All three women lament the predicament of residents who can no longer afford to live here because wealthy transplants have priced them out of the market. According to a county assessment, the median household income of $56,300 can buy a house valued at $183,100. The median price for a single-family home on Kauai has risen to more than $530,000. “That’s why our kids and grandkids have to leave,” Rogers says.
On the island’s south side, in the Lihue area, big-box stores such as Costco, Home Depot and Big K-Mart have taken over immense swaths of land (Wal-Mart built on the other end of town). On the west side, mini-cities of condos and houses have replaced small farms. Land still zoned for agriculture has been taken over by multi-acre estates and boutique ranches. Across the island, more than a dozen major construction projects, totaling 4,500 residential units, are underway. Plans over the next two decades would add an additional 12,000 homes and condos; the population is projected to grow to more than 85,000 by 2025.
“Whenever something from the outside comes here, something on the island dies,” says Mikala Shofner, 38, who helps run the local boys and girls club.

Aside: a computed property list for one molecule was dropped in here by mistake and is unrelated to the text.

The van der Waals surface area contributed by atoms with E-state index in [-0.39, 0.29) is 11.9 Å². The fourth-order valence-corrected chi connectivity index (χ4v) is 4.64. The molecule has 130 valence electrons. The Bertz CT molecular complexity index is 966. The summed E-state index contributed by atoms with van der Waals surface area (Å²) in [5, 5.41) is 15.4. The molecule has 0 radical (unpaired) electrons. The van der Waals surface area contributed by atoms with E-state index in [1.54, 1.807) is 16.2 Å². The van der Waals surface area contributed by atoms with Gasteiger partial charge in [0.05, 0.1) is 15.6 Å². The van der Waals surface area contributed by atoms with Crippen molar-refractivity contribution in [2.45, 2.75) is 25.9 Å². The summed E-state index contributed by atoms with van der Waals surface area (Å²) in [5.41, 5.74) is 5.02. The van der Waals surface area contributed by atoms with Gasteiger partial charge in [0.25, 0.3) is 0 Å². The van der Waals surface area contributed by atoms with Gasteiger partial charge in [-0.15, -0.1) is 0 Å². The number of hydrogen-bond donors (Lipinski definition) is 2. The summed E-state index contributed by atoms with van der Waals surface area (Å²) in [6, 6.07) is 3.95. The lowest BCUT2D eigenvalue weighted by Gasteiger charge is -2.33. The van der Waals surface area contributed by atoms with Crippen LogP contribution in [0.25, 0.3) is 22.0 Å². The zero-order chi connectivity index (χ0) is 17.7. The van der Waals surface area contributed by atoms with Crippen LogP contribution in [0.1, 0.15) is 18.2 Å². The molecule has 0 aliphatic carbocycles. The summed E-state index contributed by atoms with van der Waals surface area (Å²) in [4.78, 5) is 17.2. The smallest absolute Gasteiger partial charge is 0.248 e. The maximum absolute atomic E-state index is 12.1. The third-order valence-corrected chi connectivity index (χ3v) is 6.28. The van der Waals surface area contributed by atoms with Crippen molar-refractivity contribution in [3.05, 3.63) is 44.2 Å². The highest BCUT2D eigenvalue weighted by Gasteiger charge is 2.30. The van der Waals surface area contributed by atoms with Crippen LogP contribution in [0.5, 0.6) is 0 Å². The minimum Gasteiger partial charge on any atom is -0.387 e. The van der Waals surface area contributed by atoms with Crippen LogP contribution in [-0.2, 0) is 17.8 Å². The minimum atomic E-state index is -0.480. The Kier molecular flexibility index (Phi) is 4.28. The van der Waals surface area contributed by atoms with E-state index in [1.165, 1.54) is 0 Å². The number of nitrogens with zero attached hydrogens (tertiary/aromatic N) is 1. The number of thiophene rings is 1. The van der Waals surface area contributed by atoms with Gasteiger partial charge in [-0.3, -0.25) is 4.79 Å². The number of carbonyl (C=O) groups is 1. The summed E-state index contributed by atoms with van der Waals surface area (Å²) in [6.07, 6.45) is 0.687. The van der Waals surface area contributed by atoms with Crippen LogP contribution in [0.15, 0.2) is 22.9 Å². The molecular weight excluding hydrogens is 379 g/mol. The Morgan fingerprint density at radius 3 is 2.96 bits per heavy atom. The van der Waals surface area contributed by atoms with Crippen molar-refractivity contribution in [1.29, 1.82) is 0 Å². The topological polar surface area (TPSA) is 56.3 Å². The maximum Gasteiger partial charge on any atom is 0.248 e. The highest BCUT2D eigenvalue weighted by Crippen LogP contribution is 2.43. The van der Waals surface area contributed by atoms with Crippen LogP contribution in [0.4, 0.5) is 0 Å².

All the percolating resentment, from all corners of the island, seemed to coalesce with the coming of the Superferry. It was a natural enough idea for an island chain: a high-speed ferry that could transport people and their cars from Oahu to the outer islands and back at affordable fares. A fisherman could drive his pickup onto the ferry in Oahu — the ferry’s home base — and drive off on Kauai three hours later. A lei-maker on Kauai could sell the leis on heavily populated Oahu. Families on Maui could visit relatives in Honolulu without spending a fortune on airfare and rental cars. More residents, especially those with flexible schedules, could commute shore to shore: Work on Oahu and live, say, on the Big Island. The Superferry held the potential to transform the way of life in Hawaii, whose islands have each tried to maintain a separate identity and some autonomy.
The Superferry has only one boat for now — a state-of-the-art aluminum catamaran, 350 feet long with a cruising speed of 35 knots (about 40 mph) — but another is under construction. John Garibaldi, the CEO of Hawaii Superferry, says he envisions an initial fleet of 3 or 4 ships. If they’re built like the first one, each will be capable of carrying 866 passengers and 286 cars per trip. The plan was to make a daily Honolulu-to-Maui roundtrip in the morning and Honolulu-to-Kauai in the afternoon. A second ferry would add a daily run to the Big Island. The number of trips would increase as more vessels are added.
The ferry made only one successful trip — to Kauai — on Aug. 26. The next day, Kauai residents blocked the boat, and residents on Maui went to court to keep the ferry away. Activists on the Big Island are considering similar actions.